|USBR 40||Ohio No relation yet||NY, NJ, PA, OH (perhaps more development in future AASHTO rounds), IN, IL, IA, SD, WY, MT, ID, WA (done)||
In Ohio, ODOT's Access Ohio 2045 transportation plan might propose a route for USBR 40 that follows the Great Ohio Lake-to-River Greenway in eastern Ohio but otherwise follows State Bike Route K, not yet entered into OSM. Hence, this is stalled here, making this row a "red proposed route" until further forward motion from ODOT or OSM discovers and presents a published Route K map available (in which case K should be entered into OSM as a route relation tagged network=rcn).
|USBR 76||Wyoming||VA (done), KY (done), IL (done), MO (done), KS (done), CO, WY, MT, ID, OR||Incipient in Wyoming. The route will follow US 287 from near Jackson to Rawlins, then US 287 Bypass onto Wyoming 76 onto I-80 at Exit 221 to Exit 235 onto SR 130, then SR 230 to the Colorado state line, where it becomes SR 125 in Colorado. There are challenges with traffic and road quality inside Yellowstone National Park. One routing goes through Jackson onto SR 22 into Idaho. What IS known about this route is entered into OSM (this is what is meant if this row is green), but omits routing which is now (2021-Q4) under construction through northwest Wyoming.|
|USBR 79||Nevada||NV, UT (done), AZ||In 2017-8 Nevada and Utah realigned USBR 50 and 79 corridors; ACA published a newer Corridor Plan / USBRS Progress map. In Nevada, USBR 79 emerged as Nevada State Route 487 from Utah northwest to US Route 50, ~11 miles. However, no further USBR 79 development is known in Nevada.|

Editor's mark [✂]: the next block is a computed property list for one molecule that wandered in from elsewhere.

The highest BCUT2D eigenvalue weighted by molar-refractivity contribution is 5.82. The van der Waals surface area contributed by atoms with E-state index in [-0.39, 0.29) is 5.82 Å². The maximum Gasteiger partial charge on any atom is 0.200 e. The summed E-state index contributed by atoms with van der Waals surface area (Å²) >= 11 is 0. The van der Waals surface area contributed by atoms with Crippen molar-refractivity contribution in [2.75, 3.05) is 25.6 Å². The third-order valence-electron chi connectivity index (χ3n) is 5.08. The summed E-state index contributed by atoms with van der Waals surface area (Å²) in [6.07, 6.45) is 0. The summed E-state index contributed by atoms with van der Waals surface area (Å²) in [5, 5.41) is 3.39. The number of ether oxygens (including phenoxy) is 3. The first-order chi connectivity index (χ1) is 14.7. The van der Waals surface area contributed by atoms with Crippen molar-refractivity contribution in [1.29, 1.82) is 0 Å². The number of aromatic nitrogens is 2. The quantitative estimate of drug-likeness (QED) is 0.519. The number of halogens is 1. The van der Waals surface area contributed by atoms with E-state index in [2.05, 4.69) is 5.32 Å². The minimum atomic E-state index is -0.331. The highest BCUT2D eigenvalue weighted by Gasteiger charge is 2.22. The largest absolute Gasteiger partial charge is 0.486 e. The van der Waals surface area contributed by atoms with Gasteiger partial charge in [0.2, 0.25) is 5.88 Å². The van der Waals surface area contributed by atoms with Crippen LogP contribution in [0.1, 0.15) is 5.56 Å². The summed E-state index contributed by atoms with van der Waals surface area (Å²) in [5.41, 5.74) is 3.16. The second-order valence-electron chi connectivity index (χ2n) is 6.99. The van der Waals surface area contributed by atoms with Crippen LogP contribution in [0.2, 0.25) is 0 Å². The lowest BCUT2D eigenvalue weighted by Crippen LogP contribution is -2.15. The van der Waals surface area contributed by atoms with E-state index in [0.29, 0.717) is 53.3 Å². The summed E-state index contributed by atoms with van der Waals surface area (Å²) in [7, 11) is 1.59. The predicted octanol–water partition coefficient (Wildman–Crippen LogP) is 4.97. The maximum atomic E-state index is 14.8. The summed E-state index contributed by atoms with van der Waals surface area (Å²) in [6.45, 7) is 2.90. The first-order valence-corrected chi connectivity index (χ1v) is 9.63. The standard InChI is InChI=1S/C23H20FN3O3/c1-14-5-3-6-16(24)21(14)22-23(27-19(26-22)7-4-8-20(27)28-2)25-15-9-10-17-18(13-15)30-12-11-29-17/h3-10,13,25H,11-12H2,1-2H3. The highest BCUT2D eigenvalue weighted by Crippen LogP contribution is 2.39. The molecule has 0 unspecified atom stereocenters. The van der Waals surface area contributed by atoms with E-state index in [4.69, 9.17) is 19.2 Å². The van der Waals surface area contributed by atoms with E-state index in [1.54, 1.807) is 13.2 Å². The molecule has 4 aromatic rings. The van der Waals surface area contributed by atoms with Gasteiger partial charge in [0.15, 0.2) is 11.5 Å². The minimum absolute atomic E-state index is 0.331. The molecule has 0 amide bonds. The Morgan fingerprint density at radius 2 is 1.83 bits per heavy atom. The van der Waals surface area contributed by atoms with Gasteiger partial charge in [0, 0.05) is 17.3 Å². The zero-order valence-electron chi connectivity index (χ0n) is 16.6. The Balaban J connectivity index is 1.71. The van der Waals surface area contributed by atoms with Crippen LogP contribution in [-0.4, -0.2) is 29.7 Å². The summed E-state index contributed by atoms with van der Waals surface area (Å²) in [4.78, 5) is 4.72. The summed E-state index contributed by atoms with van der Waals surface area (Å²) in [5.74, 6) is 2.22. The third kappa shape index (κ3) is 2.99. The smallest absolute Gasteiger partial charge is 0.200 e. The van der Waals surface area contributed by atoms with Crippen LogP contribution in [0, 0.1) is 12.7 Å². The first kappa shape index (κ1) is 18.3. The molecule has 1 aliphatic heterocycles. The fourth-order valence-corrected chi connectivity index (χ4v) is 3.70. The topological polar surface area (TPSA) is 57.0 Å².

|USBR 84||Alabama||SC, GA, AL, MS, AR, TX||An Alabama DOT document from 2009 says on page 12 "it is recommended that U.S. Bike Route 84 follow the same route as the state bicycle route (EW2)." However, Alabama appears not to be further developing this route nor does it have an active project to bring it to AASHTO. This is tagged network=rcn + ref=EW2 + cycle_network=US:AL + ncn=proposed so the first two keys display a solid purple line badged with purple EW2 shields, and the last key superimposes a dashed red line (with no red 84 shields).|
|USBR 90||(super)||FL (done), AL, MS, LA, TX, NM, AZ (done), CA||These routes were incipient in Alabama, Mississippi, Louisiana in the early-twenty-teens.|
In Alabama, USBR 90 is fully entered into OSM as it was proposed, but no AASHTO application was made.
|USBR 95||California (north)(south)||CA, OR, WA (done), AK (done)||
Caltrans' DRAFT Phase II route in central and southern California, from Daly City S to Mexico. These separate (unidirectional) routes (not yet Caltrans-submitted to AASHTO) are under construction (seeded around Lompoc and N San Diego County) S to California's border with Mexico and N to existing USBR 95 (Phase I) in Daly City.
About the colors:
Green means that the route proposal(s) data are fully entered into OSM for the state(s) listed in bold and all that remains is AASHTO application and/or approval. After AASHTO approval, the route can be moved from the Proposed section to the Approved section. In Relation(s) column, Green means "unidirectional routes established."